From erasers to prints, Maud Lewis merchandise snapped up at AGNS
Art Gallery of Nova Scotia visitation doubled in July, huge spike in merchandise sales since April
The Art Gallery of Nova Scotia says renewed interest in folk art icon Maud Lewis has doubled visitation at the museum and led to a huge spike in merchandise sales this summer.
Since the release of the film Maudie in April, people have flocked to the gallery in downtown Halifax to see an exhibit of the artist's work. In July, close to 8,700 people paid a visit, up from about 4,000 last July.
Since April, the gallery has sold about $126,000 worth of merchandise, about five times what was sold in the same period last year.
Colin Stinson, the AGNS's manager of marketing and communications, said on top of the buzz created by the film, the gallery also held a summer marketing campaign related to Lewis's original house.
"We just tried to, sort of, build on the leverage the film created to drive traffic through the door and it's worked," he told CBC's Maritime Noon.
House central to interest
On top of the exhibition of 57 paintings, gallery visitors can also peer inside the tiny, colourful, one-room house Lewis and her husband Everett Lewis lived in, which is a work of art in itself.
The province bought the house, restored it and moved it to the gallery from Digby County, where Lewis and her husband had lived.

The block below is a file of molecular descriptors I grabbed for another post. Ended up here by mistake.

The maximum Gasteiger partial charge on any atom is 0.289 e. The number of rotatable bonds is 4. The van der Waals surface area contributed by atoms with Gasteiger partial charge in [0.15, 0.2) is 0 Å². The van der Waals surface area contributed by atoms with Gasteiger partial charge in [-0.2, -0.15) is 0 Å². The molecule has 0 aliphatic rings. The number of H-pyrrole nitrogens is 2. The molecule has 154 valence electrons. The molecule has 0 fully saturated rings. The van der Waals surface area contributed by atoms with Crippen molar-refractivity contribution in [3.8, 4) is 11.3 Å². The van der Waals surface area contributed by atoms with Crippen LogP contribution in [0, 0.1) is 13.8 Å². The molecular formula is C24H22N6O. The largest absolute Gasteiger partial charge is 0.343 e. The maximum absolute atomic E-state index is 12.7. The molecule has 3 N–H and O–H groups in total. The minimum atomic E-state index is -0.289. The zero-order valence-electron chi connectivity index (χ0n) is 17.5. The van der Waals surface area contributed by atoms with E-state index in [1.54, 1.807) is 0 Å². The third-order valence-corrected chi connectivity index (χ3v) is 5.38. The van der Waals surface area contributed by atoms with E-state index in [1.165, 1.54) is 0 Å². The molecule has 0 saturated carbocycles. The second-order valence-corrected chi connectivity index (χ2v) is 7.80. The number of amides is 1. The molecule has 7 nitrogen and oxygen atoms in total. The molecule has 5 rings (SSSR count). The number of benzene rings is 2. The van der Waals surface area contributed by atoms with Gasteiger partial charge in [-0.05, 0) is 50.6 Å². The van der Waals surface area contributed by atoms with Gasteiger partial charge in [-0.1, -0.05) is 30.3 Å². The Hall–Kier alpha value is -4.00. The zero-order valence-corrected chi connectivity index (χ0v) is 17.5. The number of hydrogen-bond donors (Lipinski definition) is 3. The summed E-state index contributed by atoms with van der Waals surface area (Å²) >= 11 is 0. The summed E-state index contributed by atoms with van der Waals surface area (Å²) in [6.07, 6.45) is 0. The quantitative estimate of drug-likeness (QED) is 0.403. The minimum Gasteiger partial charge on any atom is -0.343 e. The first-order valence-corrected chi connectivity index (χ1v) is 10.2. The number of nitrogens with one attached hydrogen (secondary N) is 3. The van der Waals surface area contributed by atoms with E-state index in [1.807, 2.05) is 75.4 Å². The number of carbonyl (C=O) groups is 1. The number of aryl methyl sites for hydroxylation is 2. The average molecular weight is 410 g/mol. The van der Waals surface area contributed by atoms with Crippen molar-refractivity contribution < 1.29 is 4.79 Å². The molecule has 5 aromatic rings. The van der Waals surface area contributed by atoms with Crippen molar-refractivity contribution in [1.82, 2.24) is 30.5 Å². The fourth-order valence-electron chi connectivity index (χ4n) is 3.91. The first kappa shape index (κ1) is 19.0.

Stinson said the exhibition's popularity hasn't caught the gallery completely off guard.
"It is a little bit more than we thought, but it's definitely something we were prepared for and have welcomed with open arms," he said.
The gallery has been selling everything from Maud-related pens and erasers to higher end products such as prints, he said, and it has being shipping around the world.
"It is new for the gallery. We have had online sales in the past but nothing like we've seen this year," said Stinson.
Last year, the gallery shipped close to $10,000 of merchandise purchased online between May and July. This year, it has sold about $28,000 worth.
"For the first time ever, really, we're shipping our product all over the world," he said. "Even as far as Korea."
Lewis sold her paintings at the side of the road by her home for around $10 until she died in 1970.
While she is one of Nova Scotia's most famous folk artists, Stinson said the gallery didn't immediately bank on the movie making its exhibition a success.
"When a movie comes out you're kind of skeptical. You don't want to throw all of your eggs into one basket because you really don't know how it will be received by the public," said Stinson.
"But the film has done very well and it really does a really good job at telling Maud's story."
With files from Maritime Noon